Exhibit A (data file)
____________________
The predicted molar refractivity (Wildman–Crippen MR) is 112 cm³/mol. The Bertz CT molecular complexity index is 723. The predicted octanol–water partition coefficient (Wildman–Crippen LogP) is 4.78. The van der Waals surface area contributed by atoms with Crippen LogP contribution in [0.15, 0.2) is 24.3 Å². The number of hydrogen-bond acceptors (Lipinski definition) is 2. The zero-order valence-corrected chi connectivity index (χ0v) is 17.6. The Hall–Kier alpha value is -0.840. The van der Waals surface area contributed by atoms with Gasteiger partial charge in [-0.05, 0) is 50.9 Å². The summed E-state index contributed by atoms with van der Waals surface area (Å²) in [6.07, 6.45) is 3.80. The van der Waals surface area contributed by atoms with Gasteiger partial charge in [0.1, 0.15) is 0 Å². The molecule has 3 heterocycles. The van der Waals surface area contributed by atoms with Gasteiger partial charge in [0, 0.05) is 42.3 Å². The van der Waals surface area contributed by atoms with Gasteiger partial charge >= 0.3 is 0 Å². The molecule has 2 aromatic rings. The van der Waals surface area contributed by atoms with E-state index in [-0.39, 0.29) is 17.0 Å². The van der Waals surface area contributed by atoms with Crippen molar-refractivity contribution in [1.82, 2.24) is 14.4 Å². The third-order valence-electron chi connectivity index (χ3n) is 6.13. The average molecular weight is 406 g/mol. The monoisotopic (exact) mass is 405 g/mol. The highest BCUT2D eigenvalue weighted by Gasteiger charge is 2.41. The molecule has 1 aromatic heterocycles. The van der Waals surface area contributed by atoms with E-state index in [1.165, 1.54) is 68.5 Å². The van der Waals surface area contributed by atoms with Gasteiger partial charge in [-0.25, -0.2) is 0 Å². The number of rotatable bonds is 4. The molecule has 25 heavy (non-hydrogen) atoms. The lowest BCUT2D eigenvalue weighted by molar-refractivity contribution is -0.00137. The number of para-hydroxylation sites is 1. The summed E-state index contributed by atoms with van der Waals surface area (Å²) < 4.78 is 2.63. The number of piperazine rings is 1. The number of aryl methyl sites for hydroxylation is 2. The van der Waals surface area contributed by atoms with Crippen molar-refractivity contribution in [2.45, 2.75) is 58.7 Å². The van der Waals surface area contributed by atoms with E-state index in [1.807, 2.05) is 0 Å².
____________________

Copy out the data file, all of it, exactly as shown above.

The predicted molar refractivity (Wildman–Crippen MR) is 112 cm³/mol. The Bertz CT molecular complexity index is 723. The predicted octanol–water partition coefficient (Wildman–Crippen LogP) is 4.78. The van der Waals surface area contributed by atoms with Crippen LogP contribution in [0.15, 0.2) is 24.3 Å². The number of hydrogen-bond acceptors (Lipinski definition) is 2. The zero-order valence-corrected chi connectivity index (χ0v) is 17.6. The Hall–Kier alpha value is -0.840. The van der Waals surface area contributed by atoms with Gasteiger partial charge in [-0.05, 0) is 50.9 Å². The summed E-state index contributed by atoms with van der Waals surface area (Å²) in [6.07, 6.45) is 3.80. The van der Waals surface area contributed by atoms with Gasteiger partial charge in [0.1, 0.15) is 0 Å². The molecule has 3 heterocycles. The van der Waals surface area contributed by atoms with Gasteiger partial charge in [0, 0.05) is 42.3 Å². The van der Waals surface area contributed by atoms with Gasteiger partial charge >= 0.3 is 0 Å². The molecule has 2 aromatic rings. The van der Waals surface area contributed by atoms with E-state index in [-0.39, 0.29) is 17.0 Å². The van der Waals surface area contributed by atoms with Crippen molar-refractivity contribution in [1.82, 2.24) is 14.4 Å². The third-order valence-electron chi connectivity index (χ3n) is 6.13. The average molecular weight is 406 g/mol. The monoisotopic (exact) mass is 405 g/mol. The highest BCUT2D eigenvalue weighted by Gasteiger charge is 2.41. The molecule has 1 aromatic heterocycles. The van der Waals surface area contributed by atoms with E-state index in [1.165, 1.54) is 68.5 Å². The van der Waals surface area contributed by atoms with Gasteiger partial charge in [-0.25, -0.2) is 0 Å². The number of rotatable bonds is 4. The molecule has 25 heavy (non-hydrogen) atoms. The lowest BCUT2D eigenvalue weighted by molar-refractivity contribution is -0.00137. The number of para-hydroxylation sites is 1. The summed E-state index contributed by atoms with van der Waals surface area (Å²) < 4.78 is 2.63. The number of piperazine rings is 1. The number of aryl methyl sites for hydroxylation is 2. The van der Waals surface area contributed by atoms with Crippen molar-refractivity contribution in [2.45, 2.75) is 58.7 Å². The van der Waals surface area contributed by atoms with E-state index in [1.807, 2.05) is 0 Å².